A significant reason math is different from other subjects is because it is more objective and, by its nature, quantifiable. Compare math to, say, English. If a student takes a math exam, typically she can expect to be given a set of problems she is expected to solve for a...

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A significant reason math is different from other subjects is because it is more objective and, by its nature, quantifiable. Compare math to, say, English. If a student takes a math exam, typically she can expect to be given a set of problems she is expected to solve for a specific number or value. Almost always, these problems have only one often numeric or symbolic answer. It is thus easy to see if the student is correct or incorrect in her solving of the problem. Subsequently, it’s easy to determine whether the student has correctly learned the skills she needed to solve the problem.

In the case of an English exam, a student is liable to encounter an essay prompt asking him to analyze or interpret text and then render said analysis/interpretation in the form of prose. Let’s say the English exam is based on a class’s recent reading of a book and the questions ask the students to both recollect and interpret what they’ve read. Each student could potentially have a slightly different interpretation of the text while still being considered “correct” in the mind of a professor. Those same answers, however, could be considered “incorrect” in the eyes of a different professor. The process of ingesting, interpreting, and grading prose is far more subjective than is the case with mathematics and other empirical subjects.

Of course, at higher levels, math becomes more and more complicated, sophisticated, and nuanced. Upper level mathematicians sometimes liken math to art, in fact. There is often more than one way to prove an advanced theorem, and then the objective is not just to prove the theorem but to do so elegantly and simply. But most never achieve that relationship to math.

One way in which math is different than other subjects is that each skill or concept builds on other skills. Therefore, if you haven't understood or mastered a previous skill, it will affect your ability to carry out later skills. Think about trying to do algebra if you can't add. This is different than the study of history, for example, in which studying one time period may or may not relate to the study of another time period.

In addition, math has a different language than other subjects. Even foreign languages use alphabets and sentences of some varieties. However, math is denoted, or shown, using a totally different alphabet. Students have to understand this language if they are to carry out even simple mathematical operations, such as adding and dividing. As math becomes more complex, it is even more essential to understand its language and what it means.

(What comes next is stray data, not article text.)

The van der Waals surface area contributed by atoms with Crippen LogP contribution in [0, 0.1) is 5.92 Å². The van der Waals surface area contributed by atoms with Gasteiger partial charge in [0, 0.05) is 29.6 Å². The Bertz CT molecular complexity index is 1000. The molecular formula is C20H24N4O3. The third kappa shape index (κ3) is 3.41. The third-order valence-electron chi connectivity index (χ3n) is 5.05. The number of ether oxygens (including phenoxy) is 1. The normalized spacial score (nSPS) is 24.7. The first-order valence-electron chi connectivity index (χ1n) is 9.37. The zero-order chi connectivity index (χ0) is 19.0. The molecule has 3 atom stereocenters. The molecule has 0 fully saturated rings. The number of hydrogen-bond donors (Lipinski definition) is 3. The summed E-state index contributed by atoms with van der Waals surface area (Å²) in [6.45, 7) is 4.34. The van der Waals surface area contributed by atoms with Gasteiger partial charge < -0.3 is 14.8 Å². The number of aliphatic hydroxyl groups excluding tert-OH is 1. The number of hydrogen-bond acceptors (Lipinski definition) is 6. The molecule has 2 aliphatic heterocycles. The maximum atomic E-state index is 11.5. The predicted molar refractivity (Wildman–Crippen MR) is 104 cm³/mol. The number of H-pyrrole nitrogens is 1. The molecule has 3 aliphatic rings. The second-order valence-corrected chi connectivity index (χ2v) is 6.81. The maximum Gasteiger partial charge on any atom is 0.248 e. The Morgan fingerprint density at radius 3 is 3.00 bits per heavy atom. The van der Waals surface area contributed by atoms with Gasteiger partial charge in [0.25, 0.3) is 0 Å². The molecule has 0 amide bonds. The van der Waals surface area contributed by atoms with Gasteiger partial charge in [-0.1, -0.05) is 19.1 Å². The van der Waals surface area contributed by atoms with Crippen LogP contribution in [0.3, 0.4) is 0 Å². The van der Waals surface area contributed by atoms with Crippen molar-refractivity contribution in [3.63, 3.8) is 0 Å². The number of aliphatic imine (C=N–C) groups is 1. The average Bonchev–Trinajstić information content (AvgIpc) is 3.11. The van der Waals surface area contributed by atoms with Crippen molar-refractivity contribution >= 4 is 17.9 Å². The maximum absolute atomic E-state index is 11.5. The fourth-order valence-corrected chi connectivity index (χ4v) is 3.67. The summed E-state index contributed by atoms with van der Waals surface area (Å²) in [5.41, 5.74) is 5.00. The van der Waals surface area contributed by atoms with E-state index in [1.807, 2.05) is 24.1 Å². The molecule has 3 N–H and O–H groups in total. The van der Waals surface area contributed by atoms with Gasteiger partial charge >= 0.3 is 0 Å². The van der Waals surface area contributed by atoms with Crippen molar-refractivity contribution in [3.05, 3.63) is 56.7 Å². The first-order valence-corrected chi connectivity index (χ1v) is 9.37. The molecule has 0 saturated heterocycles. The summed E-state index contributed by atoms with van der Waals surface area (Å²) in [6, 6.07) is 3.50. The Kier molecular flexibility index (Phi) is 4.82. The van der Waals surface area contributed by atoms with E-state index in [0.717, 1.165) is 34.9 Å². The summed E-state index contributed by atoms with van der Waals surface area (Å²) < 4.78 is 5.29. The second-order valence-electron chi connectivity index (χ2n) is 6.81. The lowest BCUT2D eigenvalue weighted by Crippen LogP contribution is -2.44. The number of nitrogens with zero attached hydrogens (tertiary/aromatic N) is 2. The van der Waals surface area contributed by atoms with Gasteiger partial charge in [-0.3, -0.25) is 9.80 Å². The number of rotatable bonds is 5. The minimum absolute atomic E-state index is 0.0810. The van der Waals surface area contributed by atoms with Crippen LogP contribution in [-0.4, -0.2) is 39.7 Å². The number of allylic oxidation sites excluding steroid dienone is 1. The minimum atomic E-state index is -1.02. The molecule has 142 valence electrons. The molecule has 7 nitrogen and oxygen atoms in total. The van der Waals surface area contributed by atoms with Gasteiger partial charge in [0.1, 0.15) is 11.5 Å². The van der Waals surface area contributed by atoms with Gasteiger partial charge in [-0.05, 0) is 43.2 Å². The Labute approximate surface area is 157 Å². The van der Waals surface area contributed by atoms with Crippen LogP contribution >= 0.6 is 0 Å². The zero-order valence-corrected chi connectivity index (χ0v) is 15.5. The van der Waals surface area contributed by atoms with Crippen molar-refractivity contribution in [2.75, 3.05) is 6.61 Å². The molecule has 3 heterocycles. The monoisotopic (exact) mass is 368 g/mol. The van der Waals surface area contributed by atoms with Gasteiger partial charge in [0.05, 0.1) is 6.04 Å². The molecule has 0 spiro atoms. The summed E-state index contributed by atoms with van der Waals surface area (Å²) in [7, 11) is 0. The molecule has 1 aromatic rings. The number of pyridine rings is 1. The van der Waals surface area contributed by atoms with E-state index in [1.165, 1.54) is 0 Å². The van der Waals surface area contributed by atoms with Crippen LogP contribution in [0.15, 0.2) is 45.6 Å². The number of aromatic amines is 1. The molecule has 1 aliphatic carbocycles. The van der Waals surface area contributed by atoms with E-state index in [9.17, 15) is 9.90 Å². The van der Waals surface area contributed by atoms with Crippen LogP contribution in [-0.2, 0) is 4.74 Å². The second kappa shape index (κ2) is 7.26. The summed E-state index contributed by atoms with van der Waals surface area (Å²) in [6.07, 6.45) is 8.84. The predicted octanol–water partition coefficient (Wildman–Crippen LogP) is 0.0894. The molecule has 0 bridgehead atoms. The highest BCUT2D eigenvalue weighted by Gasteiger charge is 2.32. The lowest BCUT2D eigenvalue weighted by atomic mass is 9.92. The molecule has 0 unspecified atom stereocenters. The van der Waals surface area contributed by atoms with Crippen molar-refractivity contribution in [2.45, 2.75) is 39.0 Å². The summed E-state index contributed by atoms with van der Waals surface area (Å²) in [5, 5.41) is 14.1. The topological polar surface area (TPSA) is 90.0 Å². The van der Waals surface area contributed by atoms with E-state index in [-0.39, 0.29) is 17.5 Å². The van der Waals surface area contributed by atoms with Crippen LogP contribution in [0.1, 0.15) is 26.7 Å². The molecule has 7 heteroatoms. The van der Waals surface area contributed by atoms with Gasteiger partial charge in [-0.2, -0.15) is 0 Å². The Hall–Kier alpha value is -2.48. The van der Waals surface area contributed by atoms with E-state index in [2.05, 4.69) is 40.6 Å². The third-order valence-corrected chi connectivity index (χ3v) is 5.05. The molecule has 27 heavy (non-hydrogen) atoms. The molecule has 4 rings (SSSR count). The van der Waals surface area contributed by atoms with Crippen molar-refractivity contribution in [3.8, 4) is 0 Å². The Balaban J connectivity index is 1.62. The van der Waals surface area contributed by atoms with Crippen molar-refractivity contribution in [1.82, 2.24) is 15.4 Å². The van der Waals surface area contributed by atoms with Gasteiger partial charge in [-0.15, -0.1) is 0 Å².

Finally, in math, each concept is related in some ways to other concepts. Although it seems hard to imagine, there is a mathematical universe in which all the concepts fit together in some way. For example, the study of geometry and algebra can be related. That is why it's important to use different areas of math together to solve problems rather than seeing these areas as totally discrete, or separate.

One significant way that maths are different from other subjects is that maths teach abstract concepts using the abstract symbols of numbers.

While it can be said that all language is communicated through the abstract symbols of words and letters, it is also true that these abstract symbols are part of our daily communication experience from the time that we're one-and-a-half or two years old (or even younger if we're read to). It can also be said that, as much as we love maths, we never use the abstract symbols of numbers in our daily communications of trivia, joys, sorrows, loves and irritations. This is because numbers are abstract symbols of a specialized set.

We are all so familiar with the opening gambit of math learning, "2 + 2 is the same as 4," that we forget these abstract symbols are conveying an abstract concept. True, "2 + 2 is the same as 4" originates in a concrete concept, often involving apples (or perhaps pomegranates): "If you have two apples and someone gives you two more apples, then you have four apples." Apples are very concrete: "two apples and two apples is four apples" is a very concrete concept, so concrete that you can eat those four apples. [It is fair to also say that for the literalist, not innately versed in metaphor, "2 + 2 is the same as or is equal to 4" is clearly an untruth for "2 + 2" and "4" are clearly not the same nor equal.]

The abstract concept behind the two and two is four apples is that things manipulated by rules in a non-spatial context, represented by abstract symbols, produce identical results that can affect the spatial world. To illustrate the abstract nature of maths, think of 10 apples raised to an exponent of 20. You do not want a concrete demonstration of the correct calculation for how many apples that results in (as you might want for 2 + 2 = 4 apples). You want to leave those apples on the abstract plane where they can be manipulated by rules. Ten apples raised to an exponential power of 20 yields 100000000000000000000 apples. To reiterate my opening point: maths are different form other subjects because maths teach abstract concepts using the abstract symbols of numbers (in combination with other abstract symbols: + = < ^ - ( ) and so on).

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